Universities can play a vital role in the regeneration of their local areas; they reflect and are adapted to their local areas, with a blend of skills, resources, land, and infrastructure.
But how best to go about a regeneration project, one that goes further than a relatively straightforward building project?
For these purposes, we use the word ‘regeneration’ to denote a project that has outcomes that go beyond the bricks and mortar – in terms of jobs, homes, economic benefit, and all manner of other social and environmental goals.
The following routes are generally used to bring this type of ‘place-making’ project forward:
- Self delivery – where the university assumes the lead role and acts as a developer
- Land sale – where land is sold out to a developer, but perhaps with a planning permission and with the aim of having some control over that being delivered
- Development Agreement – where the university prescribes its objectives and has a degree of control over the development
- Joint venture - where the university is in partnership with a developer, usually through a corporate joint venture in which risk and reward is shared 50/50 (with voting rights to match).
Layered over these options is a cocktail of procurement law, subsidy control (state aid in old money), and general public law considerations – the most pressing often being the procurement factor.
As important, if not more so, is the vision – or what might be less grandly called objectives. Is your aim to make a real contribution to the social, environmental, and social wellbeing of the area, or is it to make a financial return? Or maybe, in a perfect world, both?
As a matter of law (the Public Contracts Regulations 2015 and its upcoming replacement), only a pure land sale would sit outside procurement – although there are various frameworks in place to secure a developer under a development agreement.
Ordinarily, we’d caution against deals being done without a competitive process as testing the market has benefits - competition is a good way to find the right partner!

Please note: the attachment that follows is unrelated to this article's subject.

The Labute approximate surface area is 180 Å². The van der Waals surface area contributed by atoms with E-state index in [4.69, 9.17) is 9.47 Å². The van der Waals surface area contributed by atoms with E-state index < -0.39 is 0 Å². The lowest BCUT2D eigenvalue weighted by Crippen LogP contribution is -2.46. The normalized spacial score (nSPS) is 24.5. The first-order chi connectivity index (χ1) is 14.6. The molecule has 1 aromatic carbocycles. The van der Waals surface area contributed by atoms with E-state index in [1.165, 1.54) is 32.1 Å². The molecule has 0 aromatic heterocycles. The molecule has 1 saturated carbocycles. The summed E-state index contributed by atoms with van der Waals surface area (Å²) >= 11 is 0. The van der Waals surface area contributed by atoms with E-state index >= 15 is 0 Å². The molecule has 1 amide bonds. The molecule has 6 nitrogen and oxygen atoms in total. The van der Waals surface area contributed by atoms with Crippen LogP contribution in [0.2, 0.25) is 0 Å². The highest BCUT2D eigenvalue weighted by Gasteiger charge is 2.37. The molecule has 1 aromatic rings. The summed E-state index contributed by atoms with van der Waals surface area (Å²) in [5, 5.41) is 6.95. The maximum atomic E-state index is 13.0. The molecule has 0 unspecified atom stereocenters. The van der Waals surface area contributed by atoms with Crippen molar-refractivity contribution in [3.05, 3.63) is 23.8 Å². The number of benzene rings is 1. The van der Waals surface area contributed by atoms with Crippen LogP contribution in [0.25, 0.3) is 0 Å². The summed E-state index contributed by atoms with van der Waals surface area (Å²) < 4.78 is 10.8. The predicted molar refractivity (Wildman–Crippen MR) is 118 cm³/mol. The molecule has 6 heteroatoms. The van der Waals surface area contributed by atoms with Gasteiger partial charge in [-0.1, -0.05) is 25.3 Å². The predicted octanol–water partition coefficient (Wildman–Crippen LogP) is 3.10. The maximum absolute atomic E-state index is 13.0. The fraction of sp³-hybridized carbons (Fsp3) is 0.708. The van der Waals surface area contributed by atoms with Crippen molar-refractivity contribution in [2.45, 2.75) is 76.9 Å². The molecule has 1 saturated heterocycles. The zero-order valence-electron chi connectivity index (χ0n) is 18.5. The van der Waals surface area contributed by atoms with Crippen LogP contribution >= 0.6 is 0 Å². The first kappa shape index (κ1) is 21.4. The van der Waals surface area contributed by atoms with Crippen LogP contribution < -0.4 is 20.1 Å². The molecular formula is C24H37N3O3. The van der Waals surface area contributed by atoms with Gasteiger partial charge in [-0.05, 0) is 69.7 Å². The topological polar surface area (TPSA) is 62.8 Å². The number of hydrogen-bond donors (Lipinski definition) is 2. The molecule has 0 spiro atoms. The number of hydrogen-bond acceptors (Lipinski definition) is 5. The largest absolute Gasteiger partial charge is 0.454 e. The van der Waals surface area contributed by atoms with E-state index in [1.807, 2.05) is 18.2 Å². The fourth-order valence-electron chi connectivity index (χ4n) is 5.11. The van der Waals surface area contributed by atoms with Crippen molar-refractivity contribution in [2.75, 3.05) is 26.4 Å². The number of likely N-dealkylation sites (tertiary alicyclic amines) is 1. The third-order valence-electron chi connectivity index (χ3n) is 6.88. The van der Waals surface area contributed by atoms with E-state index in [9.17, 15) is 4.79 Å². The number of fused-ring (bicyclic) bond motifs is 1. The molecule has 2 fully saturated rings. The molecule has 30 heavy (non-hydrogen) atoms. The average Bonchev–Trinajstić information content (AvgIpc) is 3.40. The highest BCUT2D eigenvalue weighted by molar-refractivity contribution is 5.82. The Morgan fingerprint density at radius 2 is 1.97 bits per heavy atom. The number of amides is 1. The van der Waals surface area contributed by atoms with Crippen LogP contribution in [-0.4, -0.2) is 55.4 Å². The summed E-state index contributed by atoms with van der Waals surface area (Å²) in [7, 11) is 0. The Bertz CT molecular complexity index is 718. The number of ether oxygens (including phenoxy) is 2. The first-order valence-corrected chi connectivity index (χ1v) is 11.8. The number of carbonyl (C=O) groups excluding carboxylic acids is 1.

Self-delivery – taking on development risk
Self-delivery means taking all development risk. It depends on having all the right skills on board (whether in-house or otherwise). The benefit may be that all the returns come to the university (there’s no developer profit), but the flip side is the obvious risk of project failure. Recent local authority examples highlight what can go wrong.
In any regeneration scheme there are pre-conditions (and these are generally where a development agreement begins, and a joint venture starts work). These would usually be:
- Land – who owns the land and is the title free of restrictions, encumbrances, etc.? If not, what needs to be done and by who, and when? Will any additional land need to be acquired? Is a decant element involved and how should that be planned for?
- Planning context – how is the land positioned under any Local Plan for example? What type of uses would secure planning consent?
- Viability – against a likely consented scheme, is the envisaged scheme viable (in the commercial sense of delivering a developer return and positive residual land value)? What might be needed by way of an initial appraisal exercise to answer that question?
- Funding – running in parallel with viability is whether the scheme is fundable, and what type of investor or lender would be attracted?
- Constraints - for example, does the scheme require upfront land remediation or infrastructure investment and if so, how should that be dealt with?
- Requirements - would the university be looking for a scheme that includes new facilities for its use – as a project requirement? If so, how is this covered off in the overall scheme viability?
Against these considerations, which demand attention before going out to market, it’s advisable (and commonplace) to carry out soft market testing, usually with the types of national and local developers that may be attracted to the scheme. The procurement strategy and commercial approach is then adapted to secure the right level of interest.
Most regeneration schemes necessarily require consultation with the local community and special interest groups. For a university, there will already be a network of local business groups, employers, and public authorities – not the least of which would be the local council.
The latter may well have land holdings that can be combined with those of the university, as well as having a statutory role as planning authority. The local council may even be able to provide funding (or access to funding) or to act as an ‘off-taker’ (e.g., of housing or civic facilities).
In our recent experience, no two projects are the same, but these building blocks generally apply in all cases. There is no right answer to the method of delivery – the destination matters more than the route.
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